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MEDIA-AUSTRALIA: TV Network Denies Censor Role in China

Stephen de Tarczynski

MELBOURNE, Aug 6 2008 (IPS) - An electronic paper trail indicates that one of Australia’s leading television networks may be involved in dissuading foreign media in China against covering “forbidden” topics.

The contents of an e-mail sent in March of this year by the chief operating officer of the Beijing Media Centre (BMC) to Australian television’s Special Broadcasting Service (SBS) – revealed recently by SBS’s Dateline programme – appears to show that BMC explicitly warned foreign journalists not to report on sensitive topics.

“As I’m sure that you are aware, there are guidelines that have been put in place for international media coming to Beijing/China in 2008 and there are politically sensitive topics that the Government has asked the foreign media not to cover,” says the e-mail’s author, whose identity is yet to be confirmed, but who is being reported in Australian media to be BMC’s current chief operating officer, Gavin Romanis.

BMC is a joint-venture between Australia’s Seven Network Australia – one of Australia’s leading media companies and this country’s largest commercial television network -and the Beijing City government.

The Seven Network was well-positioned to enter into the joint venture given that the company’s chairman, Kerry Stokes, has been involved in operations in China since the 1990s.

BMC is located in Beijing’s Pangu Plaza, a prime position from which to broadcast as it overlooks Olympic venues such as the main “bird’s nest” stadium and “water cube” swimming centre. Media outlets such as CNN, the BBC and the European Broadcasting Union will utilise its facilities.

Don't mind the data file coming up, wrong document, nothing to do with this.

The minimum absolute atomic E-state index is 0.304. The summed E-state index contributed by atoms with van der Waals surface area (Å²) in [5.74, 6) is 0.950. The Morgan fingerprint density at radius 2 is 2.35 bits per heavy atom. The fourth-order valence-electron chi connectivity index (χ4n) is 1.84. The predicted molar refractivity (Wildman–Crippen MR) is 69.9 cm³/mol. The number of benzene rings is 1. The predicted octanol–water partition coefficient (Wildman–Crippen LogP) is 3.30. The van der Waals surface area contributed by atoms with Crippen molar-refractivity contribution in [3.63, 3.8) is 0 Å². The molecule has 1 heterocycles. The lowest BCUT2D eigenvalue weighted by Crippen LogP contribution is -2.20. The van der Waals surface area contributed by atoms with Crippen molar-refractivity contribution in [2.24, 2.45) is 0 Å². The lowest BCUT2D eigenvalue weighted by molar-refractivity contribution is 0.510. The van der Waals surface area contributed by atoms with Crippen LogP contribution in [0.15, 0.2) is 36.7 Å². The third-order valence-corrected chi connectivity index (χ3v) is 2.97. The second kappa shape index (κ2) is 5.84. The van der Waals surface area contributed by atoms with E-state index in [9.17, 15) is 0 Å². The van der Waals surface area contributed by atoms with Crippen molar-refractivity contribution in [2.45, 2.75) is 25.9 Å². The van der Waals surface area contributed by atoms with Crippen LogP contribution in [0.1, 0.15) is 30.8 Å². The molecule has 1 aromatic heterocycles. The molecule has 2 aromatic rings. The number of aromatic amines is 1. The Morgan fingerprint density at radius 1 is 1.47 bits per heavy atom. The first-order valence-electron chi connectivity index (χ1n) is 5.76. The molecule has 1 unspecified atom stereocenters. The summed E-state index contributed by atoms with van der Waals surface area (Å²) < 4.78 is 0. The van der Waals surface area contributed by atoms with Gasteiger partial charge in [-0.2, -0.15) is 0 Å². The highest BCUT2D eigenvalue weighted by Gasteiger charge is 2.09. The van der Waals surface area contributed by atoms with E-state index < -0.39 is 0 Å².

The BMC company was established due to the city government’s desire to use foreign broadcasting expertise.

The e-mail from the chief officer, dated March 4, notes that BMC “is a company that has as its majority shareholder as the Beijing Government” and “relies on the support and assistance of many [Chinese] government departments”.

The BMC chief officer writes that “if BMC was seen to be supporting an international programme whose intentions were to cover any of the 5 forbidden topics, the repercussions for BMC and its clients could be disastrous for the Olympic project and any further support for the remaining 26 years of the joint venture’’.

The e-mail also says that media wishing to use BMC’s facilities to report on sensitive issues will be denied access.

“Should you be coming to Beijing to cover Olympic related topics then we would be only too happy to assist you with your requirements, but should you be coming to Beijing to produce segments and stories on any of the forbidden topics, then I’m sorry, but we are not going to be able to offer our support this time around,” writes the company’s chief operating officer.

IPS contacted the alleged author of the e-mail to discuss the “forbidden topics” but Romanis refused to be interviewed, instead referring IPS to Seven Network’s spokesman, Simon Francis.

In an e-mail on Jul.31 to the Australian Broadcasting Corporation (ABC), Francis denied that the Seven Network was involved in censorship. “We are purely in a partnership as a facilities provider and facilitator in China,” he said.